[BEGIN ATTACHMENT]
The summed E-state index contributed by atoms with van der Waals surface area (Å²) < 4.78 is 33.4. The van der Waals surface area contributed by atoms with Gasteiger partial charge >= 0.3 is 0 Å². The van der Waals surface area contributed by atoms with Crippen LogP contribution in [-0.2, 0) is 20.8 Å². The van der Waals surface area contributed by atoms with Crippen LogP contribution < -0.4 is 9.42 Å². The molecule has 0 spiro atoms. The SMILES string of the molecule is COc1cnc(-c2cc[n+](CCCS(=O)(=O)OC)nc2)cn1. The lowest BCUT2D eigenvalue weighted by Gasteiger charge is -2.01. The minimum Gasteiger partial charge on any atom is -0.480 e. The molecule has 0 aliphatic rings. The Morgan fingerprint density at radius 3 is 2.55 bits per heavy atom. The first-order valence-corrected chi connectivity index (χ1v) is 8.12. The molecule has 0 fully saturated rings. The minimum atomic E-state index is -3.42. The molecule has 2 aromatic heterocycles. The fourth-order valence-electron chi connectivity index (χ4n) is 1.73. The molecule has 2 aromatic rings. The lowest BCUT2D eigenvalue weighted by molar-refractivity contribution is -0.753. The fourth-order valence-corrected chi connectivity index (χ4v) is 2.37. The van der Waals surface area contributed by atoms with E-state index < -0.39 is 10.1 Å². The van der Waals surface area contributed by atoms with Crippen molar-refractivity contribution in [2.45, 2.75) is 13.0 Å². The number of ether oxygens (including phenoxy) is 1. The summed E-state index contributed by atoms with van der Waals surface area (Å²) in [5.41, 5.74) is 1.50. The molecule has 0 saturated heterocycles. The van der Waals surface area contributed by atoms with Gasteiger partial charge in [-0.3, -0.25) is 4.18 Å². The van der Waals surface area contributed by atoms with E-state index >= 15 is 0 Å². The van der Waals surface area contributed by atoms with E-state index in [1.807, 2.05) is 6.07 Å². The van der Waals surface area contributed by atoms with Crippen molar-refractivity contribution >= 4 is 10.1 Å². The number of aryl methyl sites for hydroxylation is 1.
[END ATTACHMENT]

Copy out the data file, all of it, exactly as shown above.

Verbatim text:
The summed E-state index contributed by atoms with van der Waals surface area (Å²) < 4.78 is 33.4. The van der Waals surface area contributed by atoms with Gasteiger partial charge >= 0.3 is 0 Å². The van der Waals surface area contributed by atoms with Crippen LogP contribution in [-0.2, 0) is 20.8 Å². The van der Waals surface area contributed by atoms with Crippen LogP contribution < -0.4 is 9.42 Å². The molecule has 0 spiro atoms. The SMILES string of the molecule is COc1cnc(-c2cc[n+](CCCS(=O)(=O)OC)nc2)cn1. The lowest BCUT2D eigenvalue weighted by Gasteiger charge is -2.01. The minimum Gasteiger partial charge on any atom is -0.480 e. The molecule has 0 aliphatic rings. The Morgan fingerprint density at radius 3 is 2.55 bits per heavy atom. The first-order valence-corrected chi connectivity index (χ1v) is 8.12. The molecule has 0 fully saturated rings. The minimum atomic E-state index is -3.42. The molecule has 2 aromatic heterocycles. The fourth-order valence-electron chi connectivity index (χ4n) is 1.73. The molecule has 2 aromatic rings. The lowest BCUT2D eigenvalue weighted by molar-refractivity contribution is -0.753. The fourth-order valence-corrected chi connectivity index (χ4v) is 2.37. The van der Waals surface area contributed by atoms with E-state index < -0.39 is 10.1 Å². The van der Waals surface area contributed by atoms with Crippen molar-refractivity contribution in [2.45, 2.75) is 13.0 Å². The number of ether oxygens (including phenoxy) is 1. The summed E-state index contributed by atoms with van der Waals surface area (Å²) in [5.41, 5.74) is 1.50. The molecule has 0 saturated heterocycles. The van der Waals surface area contributed by atoms with Gasteiger partial charge in [-0.3, -0.25) is 4.18 Å². The van der Waals surface area contributed by atoms with E-state index >= 15 is 0 Å². The van der Waals surface area contributed by atoms with E-state index in [1.807, 2.05) is 6.07 Å². The van der Waals surface area contributed by atoms with Crippen molar-refractivity contribution >= 4 is 10.1 Å². The number of aryl methyl sites for hydroxylation is 1.